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Número de publicaciónUS9585748 B2
Tipo de publicaciónConcesión
Número de solicitudUS 14/033,075
Fecha de publicación7 Mar 2017
Fecha de presentación20 Sep 2013
Fecha de prioridad25 Sep 2012
También publicado comoCA2884287A1, CN104780868A, CN104780868B, EP2900177A1, EP2900177A4, US20140088692, US20170165056, WO2014052330A1
Número de publicación033075, 14033075, US 9585748 B2, US 9585748B2, US-B2-9585748, US9585748 B2, US9585748B2
InventoresGregory A. Wright
Cesionario originalEdwards Lifesciences Corporation
Exportar citaBiBTeX, EndNote, RefMan
Enlaces externos: USPTO, Cesión de USPTO, Espacenet
Methods for replacing a native heart valve and aorta with a prosthetic heart valve and conduit
US 9585748 B2
Resumen
A medical device includes an expandable conduit, a prosthetic heart valve and a delivery device, including a balloon catheter. The expandable conduit may include one or more inner or outer sleeves supported by a frame or stent. The sleeve(s) may be a bioprosthetic tissue wrapped, molded or sewn about the frame or stent. Coupled to an end of the expandable conduit is the prosthetic heart valve. The conduit and heart valve may be crimped on the balloon catheter for percutaneous deployment. The frame may be constructed of a balloon-expandable material for the conduit portion and a self-expandable material for the prosthetic heart valve portion. The prosthetic heart valve is anchored at the native heart valve and then the conduit to be expanded into place to protect the aorta. The self-expanding prosthetic heart valve avoids the need for balloon mounting. This provides for a smaller diameter and easier delivery.
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Reclamaciones(22)
The invention claimed is:
1. A method, comprising:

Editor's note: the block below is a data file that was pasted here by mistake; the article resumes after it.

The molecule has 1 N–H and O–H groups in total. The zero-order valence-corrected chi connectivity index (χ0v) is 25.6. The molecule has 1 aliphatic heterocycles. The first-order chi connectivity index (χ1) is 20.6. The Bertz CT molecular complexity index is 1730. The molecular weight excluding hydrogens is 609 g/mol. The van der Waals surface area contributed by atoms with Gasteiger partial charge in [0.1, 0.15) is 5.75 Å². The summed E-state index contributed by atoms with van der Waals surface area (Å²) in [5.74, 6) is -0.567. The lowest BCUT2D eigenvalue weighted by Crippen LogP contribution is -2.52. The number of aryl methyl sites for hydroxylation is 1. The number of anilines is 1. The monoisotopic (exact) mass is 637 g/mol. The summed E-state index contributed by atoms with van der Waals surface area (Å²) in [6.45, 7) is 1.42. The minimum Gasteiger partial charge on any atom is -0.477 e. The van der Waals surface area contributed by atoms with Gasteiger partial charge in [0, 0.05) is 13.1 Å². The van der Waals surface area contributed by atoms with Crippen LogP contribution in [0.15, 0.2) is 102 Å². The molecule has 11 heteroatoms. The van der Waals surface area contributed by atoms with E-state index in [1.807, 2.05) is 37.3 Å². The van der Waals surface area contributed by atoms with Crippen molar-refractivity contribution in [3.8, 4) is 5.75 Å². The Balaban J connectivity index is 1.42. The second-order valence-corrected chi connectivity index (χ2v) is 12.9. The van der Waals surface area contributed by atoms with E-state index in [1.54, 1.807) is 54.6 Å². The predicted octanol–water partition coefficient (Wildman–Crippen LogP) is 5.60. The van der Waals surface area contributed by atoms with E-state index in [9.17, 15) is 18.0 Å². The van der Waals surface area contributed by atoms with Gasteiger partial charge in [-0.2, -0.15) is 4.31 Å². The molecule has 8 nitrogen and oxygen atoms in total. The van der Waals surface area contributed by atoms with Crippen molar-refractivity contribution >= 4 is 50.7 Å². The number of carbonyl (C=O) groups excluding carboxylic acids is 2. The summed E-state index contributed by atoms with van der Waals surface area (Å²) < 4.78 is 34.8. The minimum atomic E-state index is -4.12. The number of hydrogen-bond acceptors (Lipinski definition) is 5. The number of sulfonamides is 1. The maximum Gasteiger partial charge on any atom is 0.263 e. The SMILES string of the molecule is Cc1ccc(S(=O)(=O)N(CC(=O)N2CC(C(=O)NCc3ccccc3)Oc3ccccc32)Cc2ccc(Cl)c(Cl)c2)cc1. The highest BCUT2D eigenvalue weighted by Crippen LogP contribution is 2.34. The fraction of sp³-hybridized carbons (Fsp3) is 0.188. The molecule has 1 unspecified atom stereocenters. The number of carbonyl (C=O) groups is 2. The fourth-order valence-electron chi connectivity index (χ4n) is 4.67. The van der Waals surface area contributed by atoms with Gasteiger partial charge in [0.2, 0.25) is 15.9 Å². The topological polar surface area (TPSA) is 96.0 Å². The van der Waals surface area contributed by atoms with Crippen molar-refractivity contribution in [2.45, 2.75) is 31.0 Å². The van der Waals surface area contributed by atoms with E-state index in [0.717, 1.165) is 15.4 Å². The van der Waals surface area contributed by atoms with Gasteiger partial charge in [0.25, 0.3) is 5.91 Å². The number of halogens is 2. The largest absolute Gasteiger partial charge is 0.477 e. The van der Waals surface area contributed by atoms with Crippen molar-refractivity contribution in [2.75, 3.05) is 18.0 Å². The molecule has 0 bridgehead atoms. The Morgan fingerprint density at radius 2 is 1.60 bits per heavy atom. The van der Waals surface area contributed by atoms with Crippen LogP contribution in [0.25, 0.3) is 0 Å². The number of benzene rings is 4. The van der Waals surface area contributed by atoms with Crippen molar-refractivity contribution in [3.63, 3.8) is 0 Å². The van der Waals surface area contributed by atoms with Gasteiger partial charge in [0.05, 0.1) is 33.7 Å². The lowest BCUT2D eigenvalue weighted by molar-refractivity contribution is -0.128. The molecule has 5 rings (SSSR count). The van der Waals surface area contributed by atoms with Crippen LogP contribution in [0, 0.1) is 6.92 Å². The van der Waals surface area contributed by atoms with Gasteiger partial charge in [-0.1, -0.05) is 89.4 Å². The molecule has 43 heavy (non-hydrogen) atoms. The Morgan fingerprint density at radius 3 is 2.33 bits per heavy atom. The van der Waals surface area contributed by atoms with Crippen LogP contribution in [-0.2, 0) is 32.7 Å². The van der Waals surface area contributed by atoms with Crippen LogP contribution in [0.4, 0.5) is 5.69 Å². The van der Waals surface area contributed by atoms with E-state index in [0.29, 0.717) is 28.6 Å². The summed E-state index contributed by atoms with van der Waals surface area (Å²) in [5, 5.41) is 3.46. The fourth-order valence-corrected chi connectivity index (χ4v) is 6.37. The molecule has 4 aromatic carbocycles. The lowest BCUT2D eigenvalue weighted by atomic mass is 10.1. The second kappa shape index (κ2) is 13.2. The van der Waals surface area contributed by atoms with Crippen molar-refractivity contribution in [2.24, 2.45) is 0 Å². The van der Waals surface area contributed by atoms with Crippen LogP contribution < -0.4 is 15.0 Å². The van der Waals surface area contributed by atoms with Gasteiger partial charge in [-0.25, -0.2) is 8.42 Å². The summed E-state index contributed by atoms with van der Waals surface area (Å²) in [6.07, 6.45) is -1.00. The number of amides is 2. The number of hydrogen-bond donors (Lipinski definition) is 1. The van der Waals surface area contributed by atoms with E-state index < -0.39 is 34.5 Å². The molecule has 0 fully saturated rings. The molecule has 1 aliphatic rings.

delivering with a sheath a balloon-expandable conduit into an ascending aorta extending from a native aortic heart valve, the balloon-expandable conduit being coupled in series to a self-expandable prosthetic heart valve having flexible leaflets to form a valved conduit, wherein the balloon-expandable conduit and the self-expandable prosthetic heart valve are both supported by a common stent contiguously formed of Nitinol, and simultaneously positioning the self-expandable prosthetic heart valve within the native aortic heart valve;
retracting the sheath from around the balloon-expandable conduit and self-expandable prosthetic heart valve so that the prosthetic heart valve expands into a functional form with the native aortic heart valve; and
inflating a balloon disposed within the balloon-expandable conduit such that the balloon-expandable conduit expands into a functional form and an outer surface thereof contacts the ascending aorta.
2. The method of claim 1, further comprising engaging at least one of the ascending aorta or native aortic heart valve with one or more anchors coupled to at least one of the conduit or prosthetic heart valve.
3. The method of claim 1, wherein the balloon-expandable conduit includes an inner tubular sleeve extending axially along and within the balloon-expandable conduit to provide a tubular barrier between the balloon-expandable conduit and blood flowing through the valved conduit.
4. The method of claim 3, wherein the valved conduit includes an outer tubular sleeve extending axially along and outside of the balloon-expandable conduit and prosthetic heart valve to provide a tubular surface between the valved conduit and surrounding native tissues.
5. The method of claim 4, wherein the inner and outer tubular sleeves comprise a collagen gel absorbed into a woven polyester substrate.
6. The method of claim 1, wherein the flexible heart valve leaflets are attached to an annular ring of a woven material that couples the valve leaflets to the tubular stent.
7. The method of claim 1, wherein a first portion of the Nitinol stent extending along the balloon-expandable conduit is plastically deformable, while a second portion of the stent extending around the prosthetic heart valve has been heat treated to have an expanded memory shape and is held along with the prosthetic heart valve in a radially compressed configuration within the sheath.
8. The method of claim 1, wherein the flexible heart valve leaflets are bioprosthetic valve leaflets glycerolized to enable dry storage of the valved conduit.
9. The method of claim 1, wherein the sheath comprises at least one radiopaque marker on an outer surface thereof, and the method includes visualizing the radiopaque marker during the step of delivering.
10. The method of claim 1, further comprising anchoring one or more anchors that extend outwardly from at least one of the balloon-expandable conduit or the prosthetic heart valve into surrounding native tissue.